Surveyors have been around since the earliest recorded times and have undertaken small- to large-scale projects, some with the most extreme engineering of its day. SAGI epitomises this most noble profession and it’s constantly evolving dynamics in the industry. Richard Jansen van Vuuren speaks to SAGI president, Peter Newmarch, about the institute, its members and the services they render.
Please explain the background to the formation of SAGI
The South African Geomatics Institute (SAGI) is a voluntary public benefit organisation of statutory registered persons working in the domain of land surveying, engineering surveying, photogrammetry and geographical information systems (GIS), and land management, including the associated aspects of planning and remote sensing. SAGI was formed in 2004; however its foundations are built on much older institutions such as the various provincial land survey institutions and ITESSA (Institute of Topographical and Engineering Surveyors of South Africa), which represented the technical surveyors. Over the decades, various changes have developed at an organisational level so that today we have (through the amalgamation of the above institutes) one body that represents the interests of all geomaticians– the modern term for surveyors.
Please outline the structure of the institute
SAGI is represented in South Africa through a system of five branches that cover the nine provinces. This is necessary so that members, clients and the public can have the best possible service and access to SAGI members at a relatively local level. Surveying is a very specialised field and there are not many surveyors in South Africa – our branches thus reflect an equilibrium between surveyors in all provinces.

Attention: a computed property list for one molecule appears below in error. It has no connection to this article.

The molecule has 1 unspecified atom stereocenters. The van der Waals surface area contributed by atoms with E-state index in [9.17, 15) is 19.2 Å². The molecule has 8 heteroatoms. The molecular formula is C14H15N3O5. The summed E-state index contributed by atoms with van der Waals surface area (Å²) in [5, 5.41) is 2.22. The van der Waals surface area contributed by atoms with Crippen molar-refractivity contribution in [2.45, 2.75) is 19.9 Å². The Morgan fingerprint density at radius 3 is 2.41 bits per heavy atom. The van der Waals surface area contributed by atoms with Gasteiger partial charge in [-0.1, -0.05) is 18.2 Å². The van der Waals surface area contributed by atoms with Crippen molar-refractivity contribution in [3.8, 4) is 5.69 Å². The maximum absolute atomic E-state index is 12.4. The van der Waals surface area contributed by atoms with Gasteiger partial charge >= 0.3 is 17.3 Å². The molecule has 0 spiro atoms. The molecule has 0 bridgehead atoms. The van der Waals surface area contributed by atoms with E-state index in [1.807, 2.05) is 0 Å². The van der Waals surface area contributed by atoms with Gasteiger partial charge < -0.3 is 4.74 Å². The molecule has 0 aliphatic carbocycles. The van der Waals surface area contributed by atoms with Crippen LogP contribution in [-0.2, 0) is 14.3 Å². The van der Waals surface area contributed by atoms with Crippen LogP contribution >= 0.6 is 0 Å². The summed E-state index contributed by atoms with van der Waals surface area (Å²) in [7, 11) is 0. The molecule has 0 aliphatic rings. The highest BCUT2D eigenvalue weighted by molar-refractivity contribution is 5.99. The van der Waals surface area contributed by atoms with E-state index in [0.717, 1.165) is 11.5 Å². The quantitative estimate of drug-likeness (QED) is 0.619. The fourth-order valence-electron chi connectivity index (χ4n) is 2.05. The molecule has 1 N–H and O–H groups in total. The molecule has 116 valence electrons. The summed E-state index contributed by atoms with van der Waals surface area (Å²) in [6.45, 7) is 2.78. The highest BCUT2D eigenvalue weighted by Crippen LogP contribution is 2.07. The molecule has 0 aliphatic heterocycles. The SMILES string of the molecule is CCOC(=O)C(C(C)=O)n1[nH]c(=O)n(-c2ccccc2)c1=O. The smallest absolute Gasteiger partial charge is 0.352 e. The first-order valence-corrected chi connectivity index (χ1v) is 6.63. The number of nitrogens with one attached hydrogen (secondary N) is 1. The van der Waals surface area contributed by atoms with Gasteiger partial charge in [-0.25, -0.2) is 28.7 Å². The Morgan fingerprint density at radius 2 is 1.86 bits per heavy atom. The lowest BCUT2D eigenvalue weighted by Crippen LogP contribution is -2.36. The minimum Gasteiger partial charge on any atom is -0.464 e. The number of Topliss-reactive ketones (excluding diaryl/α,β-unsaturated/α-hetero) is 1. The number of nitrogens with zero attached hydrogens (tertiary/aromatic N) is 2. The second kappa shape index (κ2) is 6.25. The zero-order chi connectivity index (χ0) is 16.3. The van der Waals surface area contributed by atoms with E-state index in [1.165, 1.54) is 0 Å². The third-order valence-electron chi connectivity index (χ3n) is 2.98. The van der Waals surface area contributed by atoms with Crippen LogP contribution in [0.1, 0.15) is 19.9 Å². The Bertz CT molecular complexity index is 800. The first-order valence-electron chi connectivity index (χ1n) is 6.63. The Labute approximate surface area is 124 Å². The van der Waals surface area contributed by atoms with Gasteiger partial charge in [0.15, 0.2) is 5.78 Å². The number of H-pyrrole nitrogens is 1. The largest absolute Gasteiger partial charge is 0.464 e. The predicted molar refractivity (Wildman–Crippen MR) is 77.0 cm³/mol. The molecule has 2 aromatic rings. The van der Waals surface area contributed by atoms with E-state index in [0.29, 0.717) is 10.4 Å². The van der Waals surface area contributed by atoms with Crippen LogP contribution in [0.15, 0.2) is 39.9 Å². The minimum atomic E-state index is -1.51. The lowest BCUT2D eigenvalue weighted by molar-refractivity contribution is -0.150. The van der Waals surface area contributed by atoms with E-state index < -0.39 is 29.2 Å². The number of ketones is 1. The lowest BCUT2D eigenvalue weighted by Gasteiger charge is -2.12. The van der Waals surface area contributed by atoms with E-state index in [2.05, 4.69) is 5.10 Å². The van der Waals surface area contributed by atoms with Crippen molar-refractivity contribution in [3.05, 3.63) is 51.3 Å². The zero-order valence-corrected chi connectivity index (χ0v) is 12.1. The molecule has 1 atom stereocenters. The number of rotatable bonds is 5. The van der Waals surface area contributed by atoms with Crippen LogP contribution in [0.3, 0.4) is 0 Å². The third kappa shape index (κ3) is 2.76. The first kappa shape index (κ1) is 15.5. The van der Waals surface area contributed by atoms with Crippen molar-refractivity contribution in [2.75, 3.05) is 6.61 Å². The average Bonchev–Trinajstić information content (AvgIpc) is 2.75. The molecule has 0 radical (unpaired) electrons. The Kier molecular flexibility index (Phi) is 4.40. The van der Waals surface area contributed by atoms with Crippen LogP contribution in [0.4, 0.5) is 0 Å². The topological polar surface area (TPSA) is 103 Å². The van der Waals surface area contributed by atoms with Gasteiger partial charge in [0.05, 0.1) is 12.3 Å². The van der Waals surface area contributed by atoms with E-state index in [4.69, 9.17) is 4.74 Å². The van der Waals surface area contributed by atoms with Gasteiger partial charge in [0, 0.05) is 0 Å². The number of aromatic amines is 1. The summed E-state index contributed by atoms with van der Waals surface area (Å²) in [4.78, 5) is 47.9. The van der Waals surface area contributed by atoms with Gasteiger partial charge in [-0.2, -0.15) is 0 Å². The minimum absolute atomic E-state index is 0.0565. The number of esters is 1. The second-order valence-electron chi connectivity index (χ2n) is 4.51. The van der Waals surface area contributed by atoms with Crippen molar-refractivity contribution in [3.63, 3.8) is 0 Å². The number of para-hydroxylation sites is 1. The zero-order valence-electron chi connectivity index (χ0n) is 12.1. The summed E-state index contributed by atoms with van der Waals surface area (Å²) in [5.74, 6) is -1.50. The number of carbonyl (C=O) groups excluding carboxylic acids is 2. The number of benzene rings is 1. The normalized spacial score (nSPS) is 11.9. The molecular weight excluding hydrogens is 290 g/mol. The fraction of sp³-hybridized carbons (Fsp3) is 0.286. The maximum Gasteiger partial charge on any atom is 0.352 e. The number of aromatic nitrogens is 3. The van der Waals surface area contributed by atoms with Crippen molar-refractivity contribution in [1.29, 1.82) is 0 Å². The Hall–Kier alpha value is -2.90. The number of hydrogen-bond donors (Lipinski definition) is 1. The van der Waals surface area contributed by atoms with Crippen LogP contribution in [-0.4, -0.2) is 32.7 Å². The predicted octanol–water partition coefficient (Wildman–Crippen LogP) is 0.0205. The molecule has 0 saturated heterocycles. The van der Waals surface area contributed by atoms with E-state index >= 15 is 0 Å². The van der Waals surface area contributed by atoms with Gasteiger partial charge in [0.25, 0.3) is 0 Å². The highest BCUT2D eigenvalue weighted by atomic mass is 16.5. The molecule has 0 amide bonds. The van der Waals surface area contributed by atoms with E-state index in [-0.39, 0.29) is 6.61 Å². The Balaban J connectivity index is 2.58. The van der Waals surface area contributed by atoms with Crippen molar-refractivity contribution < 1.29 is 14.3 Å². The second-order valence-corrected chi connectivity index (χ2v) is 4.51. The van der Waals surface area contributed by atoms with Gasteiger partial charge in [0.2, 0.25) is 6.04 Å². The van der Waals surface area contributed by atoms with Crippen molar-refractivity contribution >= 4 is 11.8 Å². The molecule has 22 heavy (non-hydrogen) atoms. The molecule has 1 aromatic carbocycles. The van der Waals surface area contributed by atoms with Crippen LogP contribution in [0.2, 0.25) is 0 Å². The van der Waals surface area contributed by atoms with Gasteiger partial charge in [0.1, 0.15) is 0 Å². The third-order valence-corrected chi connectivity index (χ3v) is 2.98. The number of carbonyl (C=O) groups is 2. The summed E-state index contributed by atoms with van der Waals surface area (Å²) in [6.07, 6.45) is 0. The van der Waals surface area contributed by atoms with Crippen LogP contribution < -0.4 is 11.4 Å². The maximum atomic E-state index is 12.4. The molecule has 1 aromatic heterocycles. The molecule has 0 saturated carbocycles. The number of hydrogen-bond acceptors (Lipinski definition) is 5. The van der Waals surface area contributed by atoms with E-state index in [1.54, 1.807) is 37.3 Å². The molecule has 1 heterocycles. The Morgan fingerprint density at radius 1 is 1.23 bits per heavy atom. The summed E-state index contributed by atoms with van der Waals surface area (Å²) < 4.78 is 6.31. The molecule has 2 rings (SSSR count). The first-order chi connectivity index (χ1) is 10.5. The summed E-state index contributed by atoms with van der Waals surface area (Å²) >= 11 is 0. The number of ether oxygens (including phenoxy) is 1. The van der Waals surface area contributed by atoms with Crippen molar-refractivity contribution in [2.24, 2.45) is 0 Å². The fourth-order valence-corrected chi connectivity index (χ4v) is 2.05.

Our structure is such that these regional branches are administered by committees, which are elected by the local members. Our national council is drawn from representatives from these branch committees.
What are the main industries that SAGI members supply products and services to?
Everybody needs a surveyor at some point, so it’s hard to distinguish the main entities since we service a wide sector of the economy. From a public spend perspective, the main industries for surveyors are municipalities, provincial and national government departments, engineers, architects and construction companies. From a private sector perspective, it would be developers, home owners, mines and private business.
What reputation does the local geomatics industry have?
South African surveyors (geomaticians) are recognised the world over as being among the best, a trait we continue through our SAGI activities and membership requirements. SAGI only admits persons registered in terms of the PLATO Act (Professional and Technical Surveyors Act 40 of 1984), which covers students, newly qualified candidates and fully registered technical and professional surveyors. The latter two categories being the only categories of surveyor entitled to work for their own account. As in most professions, we are facing challenges with this aspect as well as from persons operating outside of the provisions of the PLATO Act.
In addition to this we have very strict conduct rules and only attract members that are passionate about geomatics, through this we ensure that the public is protected and we further enhance the reputation of a SAGI surveyor.